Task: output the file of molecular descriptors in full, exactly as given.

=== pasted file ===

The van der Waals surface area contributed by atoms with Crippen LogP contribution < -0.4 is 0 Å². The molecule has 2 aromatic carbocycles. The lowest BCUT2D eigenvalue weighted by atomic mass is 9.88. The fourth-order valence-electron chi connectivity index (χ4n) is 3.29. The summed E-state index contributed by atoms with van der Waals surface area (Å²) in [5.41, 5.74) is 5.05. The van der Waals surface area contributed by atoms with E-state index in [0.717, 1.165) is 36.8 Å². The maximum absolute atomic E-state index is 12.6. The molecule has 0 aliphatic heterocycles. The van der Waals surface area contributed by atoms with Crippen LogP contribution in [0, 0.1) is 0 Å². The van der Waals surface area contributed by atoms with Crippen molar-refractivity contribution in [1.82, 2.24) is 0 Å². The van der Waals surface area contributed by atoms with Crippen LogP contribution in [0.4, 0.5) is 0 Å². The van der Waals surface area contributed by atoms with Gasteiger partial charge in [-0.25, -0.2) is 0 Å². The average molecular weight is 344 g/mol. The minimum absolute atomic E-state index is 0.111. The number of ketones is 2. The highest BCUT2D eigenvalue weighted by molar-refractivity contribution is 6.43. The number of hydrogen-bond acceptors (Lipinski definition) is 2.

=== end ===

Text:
The van der Waals surface area contributed by atoms with Crippen LogP contribution < -0.4 is 0 Å². The molecule has 2 aromatic carbocycles. The lowest BCUT2D eigenvalue weighted by atomic mass is 9.88. The fourth-order valence-electron chi connectivity index (χ4n) is 3.29. The summed E-state index contributed by atoms with van der Waals surface area (Å²) in [5.41, 5.74) is 5.05. The van der Waals surface area contributed by atoms with E-state index in [0.717, 1.165) is 36.8 Å². The maximum absolute atomic E-state index is 12.6. The molecule has 0 aliphatic heterocycles. The van der Waals surface area contributed by atoms with Crippen LogP contribution in [0, 0.1) is 0 Å². The van der Waals surface area contributed by atoms with Crippen molar-refractivity contribution in [1.82, 2.24) is 0 Å². The van der Waals surface area contributed by atoms with Crippen LogP contribution in [0.4, 0.5) is 0 Å². The van der Waals surface area contributed by atoms with Gasteiger partial charge in [-0.25, -0.2) is 0 Å². The average molecular weight is 344 g/mol. The minimum absolute atomic E-state index is 0.111. The number of ketones is 2. The highest BCUT2D eigenvalue weighted by molar-refractivity contribution is 6.43. The number of hydrogen-bond acceptors (Lipinski definition) is 2.